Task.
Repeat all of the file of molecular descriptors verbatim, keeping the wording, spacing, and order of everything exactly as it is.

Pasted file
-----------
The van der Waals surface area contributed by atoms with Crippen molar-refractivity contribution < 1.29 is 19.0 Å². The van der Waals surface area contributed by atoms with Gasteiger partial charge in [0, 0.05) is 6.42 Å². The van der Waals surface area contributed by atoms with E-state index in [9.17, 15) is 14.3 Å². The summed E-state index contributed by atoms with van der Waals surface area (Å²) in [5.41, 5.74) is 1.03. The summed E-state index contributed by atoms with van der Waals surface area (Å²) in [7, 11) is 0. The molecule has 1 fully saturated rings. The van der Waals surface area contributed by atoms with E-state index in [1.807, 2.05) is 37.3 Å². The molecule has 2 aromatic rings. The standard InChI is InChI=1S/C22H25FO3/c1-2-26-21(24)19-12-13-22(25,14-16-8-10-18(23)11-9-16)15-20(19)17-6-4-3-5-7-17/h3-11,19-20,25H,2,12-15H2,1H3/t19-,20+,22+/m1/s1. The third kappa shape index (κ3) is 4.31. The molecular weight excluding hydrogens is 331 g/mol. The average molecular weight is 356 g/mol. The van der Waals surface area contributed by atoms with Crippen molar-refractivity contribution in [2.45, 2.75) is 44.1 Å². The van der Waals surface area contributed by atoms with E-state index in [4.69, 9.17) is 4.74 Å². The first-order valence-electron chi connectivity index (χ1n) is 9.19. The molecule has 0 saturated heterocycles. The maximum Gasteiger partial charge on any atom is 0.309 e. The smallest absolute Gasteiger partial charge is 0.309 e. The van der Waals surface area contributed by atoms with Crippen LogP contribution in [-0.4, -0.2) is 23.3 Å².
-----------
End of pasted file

The van der Waals surface area contributed by atoms with Crippen molar-refractivity contribution < 1.29 is 19.0 Å². The van der Waals surface area contributed by atoms with Gasteiger partial charge in [0, 0.05) is 6.42 Å². The van der Waals surface area contributed by atoms with E-state index in [9.17, 15) is 14.3 Å². The summed E-state index contributed by atoms with van der Waals surface area (Å²) in [5.41, 5.74) is 1.03. The summed E-state index contributed by atoms with van der Waals surface area (Å²) in [7, 11) is 0. The molecule has 1 fully saturated rings. The van der Waals surface area contributed by atoms with E-state index in [1.807, 2.05) is 37.3 Å². The molecule has 2 aromatic rings. The standard InChI is InChI=1S/C22H25FO3/c1-2-26-21(24)19-12-13-22(25,14-16-8-10-18(23)11-9-16)15-20(19)17-6-4-3-5-7-17/h3-11,19-20,25H,2,12-15H2,1H3/t19-,20+,22+/m1/s1. The third kappa shape index (κ3) is 4.31. The molecular weight excluding hydrogens is 331 g/mol. The average molecular weight is 356 g/mol. The van der Waals surface area contributed by atoms with Crippen molar-refractivity contribution in [2.45, 2.75) is 44.1 Å². The van der Waals surface area contributed by atoms with E-state index in [4.69, 9.17) is 4.74 Å². The first-order valence-electron chi connectivity index (χ1n) is 9.19. The molecule has 0 saturated heterocycles. The maximum Gasteiger partial charge on any atom is 0.309 e. The smallest absolute Gasteiger partial charge is 0.309 e. The van der Waals surface area contributed by atoms with Crippen LogP contribution in [-0.4, -0.2) is 23.3 Å².